Defrost cycle on a freezer. These will come on every few days, and they often use an electric heating element that may be damaged or running hot because of a bad thermostat.

If this is a new-ish building, do you have a heat recovery ventilator? These are separate from the furnace, but are generally connected to the furnace ducting, and they will run all year round. I think I remember seeing a recall for bad HRV fan motors burning up in at least one brand.

Has anyone else also detected the smell? Noses are all different, and you might be sensitive or mis-sensing a smell.

I would make friends with a home inspector or someone else with a thermal imaging camera and inspect the area carefully. If it is caused by something getting hot this is one of the best (only?) ways to find it. Let us know if you solve the mystery.

  • Good idea with the TIC! Commented May 25, 2016 at 1:15
  • Are there AC units that have a defrost (heat coil) like fridges do?
    – Mazura
    Commented May 25, 2016 at 2:06
  • I've never seen an AC unit with a defrost heater, usually they just leverage the furnace for heat or run the fan until the inside air melts the ice of the coil.
    – mfarver
    Commented May 25, 2016 at 13:02

All things being equal, a shorter vent won't increase the risk of backdrafting unless your vent is designed to rely on the stack effect (e.g., those big black pipes that come out of pit toilets). Ed Beal is right to point out that being below the roof line is relevant but laypeople and contractors often overstate concerns about backdrafting. They do this for good reason—caution not only prevents liability, it also saves lives—but the geometry I see in your image doesn't particularly concern me. (Disclaimer: Though I have some training in the area, I am not an HVAC specialist!)

That said, it would be cheaper to just extend it to match your neighbors' vents than to hire an HVAC engineer to do an analysis. My concern is more that the inconsistency in height could be a sign that this vent was installed either at a time when different codes were in place, or by an installer who didn't follow the code. It might also be totally unrelated. What you could check fairly easily is what the existing code requirements are for gas appliance venting through the roof, in terms of any required minimum elevation or height above roof line; and if the existing vent is not up to code, that could be a sign of some other problem not visible from the exterior. A licensed HVAC installer should be able to tell you just by looking at the picture whether it's a possible code violation; a home inspector would be even better, as a minority of installers unfortunately do not pay as much attention to building codes as they should.

All that said, I think Carl is right that you're likely not smelling either the raw gas or the combustion byproducts from the furnace. It doesn't fit the pattern you describe of a constant odor and natural gas has no odor except when another gas is mixed in specifically to allow gas leak detection by odor (which is common, but doesn't tend to impart a "burning" smell).

Nuisance odors can have a wide variety of sources; off-gassing of coatings and adhesives is the most common culprit in new construction but usually doesn't persist for 5 years. If you've determined that the smell is present:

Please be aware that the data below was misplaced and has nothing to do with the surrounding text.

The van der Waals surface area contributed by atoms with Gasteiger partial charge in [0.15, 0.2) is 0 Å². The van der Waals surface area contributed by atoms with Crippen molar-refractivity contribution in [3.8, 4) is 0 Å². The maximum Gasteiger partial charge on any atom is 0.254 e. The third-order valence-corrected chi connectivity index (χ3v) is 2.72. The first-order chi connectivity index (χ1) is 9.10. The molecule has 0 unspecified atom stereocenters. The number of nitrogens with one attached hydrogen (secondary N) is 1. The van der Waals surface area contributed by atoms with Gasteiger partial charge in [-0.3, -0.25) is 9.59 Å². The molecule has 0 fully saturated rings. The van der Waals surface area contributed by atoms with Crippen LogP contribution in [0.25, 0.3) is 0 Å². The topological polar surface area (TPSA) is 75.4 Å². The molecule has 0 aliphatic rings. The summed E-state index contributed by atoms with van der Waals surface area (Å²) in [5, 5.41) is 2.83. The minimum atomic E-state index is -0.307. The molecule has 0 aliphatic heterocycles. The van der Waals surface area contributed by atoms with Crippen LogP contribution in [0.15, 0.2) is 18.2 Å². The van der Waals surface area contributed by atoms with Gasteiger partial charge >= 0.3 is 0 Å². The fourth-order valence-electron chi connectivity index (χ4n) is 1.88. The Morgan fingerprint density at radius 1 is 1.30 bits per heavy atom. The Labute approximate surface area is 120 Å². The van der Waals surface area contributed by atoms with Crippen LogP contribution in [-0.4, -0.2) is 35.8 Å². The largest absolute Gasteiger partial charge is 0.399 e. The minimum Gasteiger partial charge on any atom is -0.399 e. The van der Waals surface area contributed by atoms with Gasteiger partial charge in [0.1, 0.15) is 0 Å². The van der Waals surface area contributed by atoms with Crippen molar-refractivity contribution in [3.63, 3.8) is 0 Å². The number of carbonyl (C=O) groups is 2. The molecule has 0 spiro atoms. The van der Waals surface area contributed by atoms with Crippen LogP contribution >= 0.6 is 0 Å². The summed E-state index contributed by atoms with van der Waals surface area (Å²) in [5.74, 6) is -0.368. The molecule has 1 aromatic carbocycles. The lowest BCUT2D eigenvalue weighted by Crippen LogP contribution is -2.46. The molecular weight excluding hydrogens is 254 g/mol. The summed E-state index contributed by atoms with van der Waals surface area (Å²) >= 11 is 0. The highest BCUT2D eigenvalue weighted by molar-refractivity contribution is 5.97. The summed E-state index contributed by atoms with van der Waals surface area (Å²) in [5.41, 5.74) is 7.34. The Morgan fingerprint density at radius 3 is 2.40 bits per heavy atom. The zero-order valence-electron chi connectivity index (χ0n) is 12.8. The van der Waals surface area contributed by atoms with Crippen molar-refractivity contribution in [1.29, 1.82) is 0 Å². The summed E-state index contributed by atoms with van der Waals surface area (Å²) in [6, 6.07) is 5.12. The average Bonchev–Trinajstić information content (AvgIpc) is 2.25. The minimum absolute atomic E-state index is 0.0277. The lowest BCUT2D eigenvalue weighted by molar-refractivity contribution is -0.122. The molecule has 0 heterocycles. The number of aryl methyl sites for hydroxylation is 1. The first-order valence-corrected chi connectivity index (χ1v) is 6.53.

• inside your townhouse
  • AND not in any neighboring townhouse
  • AND not outside your townhouse

then the source is probably inside the building. It could be coming from wall space, attic space, basement space (if you had one) or a mechanical system such as your HVAC or plumbing. A plumbing vent problem scares me more than a gas vent problem (but I also live in a place where CO detectors are mandatory); I would never describe sewer gas as having a "burning" odor but you can hire a plumber to come smoke up your drain pipe for a quick diagnosis.

Some other common sources of urban/suburban nuisance odors include:

  • decaying animal (dead pests) or vegetable matter (odors tend to be intense and distinctive, don't tend to resemble combustion odors);
  • rubbers or plastics, especially when heated (odor varies widely but some are described as burning smell);
  • tobacco or marijuana smoke (very distinctive);
  • meth labs (not typically burning smells, but have you seen a cranky bald guy with a goatee and mustache in the neighborhood?);
  • vehicle exhaust (distinctive and typically exterior);
  • ozone/electrical issues (distinctive, your master electricians already ruled this out)
  • building product off-gassing, potentially including insulating materials;

etc. My guess—though not very high confidence, these are hard to diagnose even on-site, never mind online—would be off-gassing or electrical, and you've already ruled out electrical unless it's something really peculiar and specific, for three master electricians to have never encountered it.

You're going to have to follow your nose and work by the process of elimination. There are contractors who specialize in odor control—and if you can't find one locally, try looking for a specialist in asbestos abatement or fire damage repair, those can involve many of the same skills. A professional can afford to invest in any of a range of hand-held devices that can analyze and identify the sources of particular types of odor and, even without analyzers, is more likely to have the experience (and trained nose) to know where to check for the source.

If this has been bothering you for five years I'd say it's worth hiring such a specialist, but that's your call.


I suspect your water heater is gas and in a utility closet on the ground floor. Check in there to see if the smell is stronger or if a water pipe looks like it may be leaking a little. My thought is damp insulation inside the water heater shell could be producing this odor.